Ivan Bates wins Democratic primary for Baltimore state’s attorney, defeating Marilyn Mosby

Published on: July 23, 2022 11:57 AM EDT|Updated on: July 27, 2022 2:51 PM EDT

Baltimore City State's Attorney candidate Ivan Bates arrives at at his election night event on Tuesday night. Maryland held its primary election on Tuesday, July 19.

Ivan Bates has won the Democratic primary for Baltimore state’s attorney, unseating the two-term incumbent, Marilyn Mosby, whose tenure has been marked by progressive achievements as well as controversies and a sustained rate of high gun violence.

After the latest count of mail-in ballots was posted Friday afternoon, Bates, 53, of Locust Point, had 26,660 votes (39.83%) — at least 6,300 more than his nearest opponent. Thiru Vignarajah, 45, of Federal Hill, moved into second place with 20,349 votes (30.40%), while Mosby, 42, of Reservoir Hill, dropped to last with 19,931 votes (29.77%), according to unofficial election results from the Maryland State Board of Elections.

The Associated Press called the race — a rematch of the 2018 primary — for Bates just after 7 p.m.

In a phone interview on Friday night with The Baltimore Banner, Bates said he was “very, very humbled” by the victory.

“People are really afraid in this city, and crime is out of control. We had a message that resonated,” Bates said.

Mosby had been seeking a third term while under federal indictment and awaiting a fall trial for perjury, and was battered by her opponents for the city’s persistent high crime rate.

On Saturday, Mosby released a statement reporting that she called Bates to concede. Her office, she said, is prepared to “facilitate a smooth and orderly transition to the new administration.”

“I am grateful to my family and my colleagues in the State’s Attorney’s office for their commitment to our city and all their hard work on behalf of the citizens of Baltimore,” Mosby said. “We have so much to be proud of and I am forever indebted to so many for their love, support and partnership over these past eight years.”

“The opportunity to serve this city and the strong resilient people of Baltimore is the greatest blessing of my life and I am forever appreciative,” she added.

Vignarajah conceded later in the morning.

In a statement, Vignarajah said he called Bates to congratulate and wish him success. “Baltimore faces monumental challenges and we will all need him and his incredible team to be the best they can be,” Vignarajah said.

He said he also spoke to Mosby and thanked her and her family for their service.

Bates, who served as an assistant state’s attorney from 1996-2002, has pledged to reverse one of Mosby’s key policies and resume prosecuting low-level, nonviolent offenses including drug possession, prostitution and trespassing. He’s vowed that illegal gun possession will lead to jail time.

He said he was getting text messages and phone calls from former prosecutors from around the area, even out of state, eager to help be part of the “great rebuild” of the office, which has suffered from a wave of departures.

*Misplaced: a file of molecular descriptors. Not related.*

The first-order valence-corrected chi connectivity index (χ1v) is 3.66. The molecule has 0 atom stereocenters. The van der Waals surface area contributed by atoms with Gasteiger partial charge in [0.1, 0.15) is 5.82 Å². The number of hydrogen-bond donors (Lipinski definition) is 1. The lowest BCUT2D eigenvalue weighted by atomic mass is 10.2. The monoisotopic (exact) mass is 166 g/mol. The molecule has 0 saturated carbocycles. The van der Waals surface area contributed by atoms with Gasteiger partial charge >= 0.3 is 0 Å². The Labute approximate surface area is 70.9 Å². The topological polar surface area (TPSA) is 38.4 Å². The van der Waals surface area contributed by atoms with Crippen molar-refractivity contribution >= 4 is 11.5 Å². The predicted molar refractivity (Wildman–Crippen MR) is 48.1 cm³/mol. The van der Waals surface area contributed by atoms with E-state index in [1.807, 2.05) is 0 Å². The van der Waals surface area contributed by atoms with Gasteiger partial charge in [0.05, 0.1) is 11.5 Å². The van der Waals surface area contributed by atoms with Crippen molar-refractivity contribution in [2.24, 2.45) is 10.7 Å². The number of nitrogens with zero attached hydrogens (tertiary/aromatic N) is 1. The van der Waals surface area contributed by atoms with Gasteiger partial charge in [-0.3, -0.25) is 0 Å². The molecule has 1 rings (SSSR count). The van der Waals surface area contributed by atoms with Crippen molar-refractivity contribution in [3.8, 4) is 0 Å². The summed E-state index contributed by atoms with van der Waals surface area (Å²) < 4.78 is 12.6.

Bates has also called for prosecutors to dismiss the case against Keith Davis Jr., 30, of Reisterstown, who’s awaiting a fifth trial on charges such as second-degree murder in the deadly shooting of Kevin Jones near Pimlico Race Course on June 7, 2015. Davis maintains his innocence, and his supporters worked the polls in support of Bates.

Bates will face an independent candidate, Roya Hanna, a defense attorney at the Law Office of Roya Hanna LLC and former city prosecutor, on Election Day.

Mosby has been a polarizing figure who became the youngest top prosecutor in a major U.S. city when she took office in 2015. During that campaign, Mosby criticized the incumbent state’s attorney, Gregg Bernstein, for not doing enough to stop violent crime.

Baltimore has experienced more than 300 homicide every year since she’s taken office. Mosby later said she should not be blamed for what happens in the streets, adding that prosecutors become involved “after somebody has already made a poor decision or broken the law.”

Several months into the job, Mosby announced indictments against six Baltimore Police officers in the arrest and death of Freddie Gray, 25, a Black man who suffered a spinal injury in the back of a police van after being arrested in West Baltimore. He died on April 19, 2015, leading to protests and unrest.

None of the cases resulted in convictions.

During her tenure, she halted prosecutions — and, in turn, arrests by police — for low-level nonviolent crimes, and stepped up efforts to exonerate the wrongly convicted. But she maintained that her office continued to be tough on the most serious crimes.

She’s accused of making a series of dishonest financial moves to buy two vacation homes in Florida worth more than $1 million. Her trial is set to begin on Sept. 19.

In other city races

In the race for city school board, four top vote-getters will go on to compete in the general election for two spots on the board. As of 2:15 p.m. on Wednesday, Ashley Esposito, April Curley, Kwame Kenyatta-Bey and Salimah Jasani were ahead. Jasani is 965 votes ahead of Johnson, who is in fifth place, according to unofficial election results from the Maryland State Board of Elections.

Liz Bowie contributed to this story.

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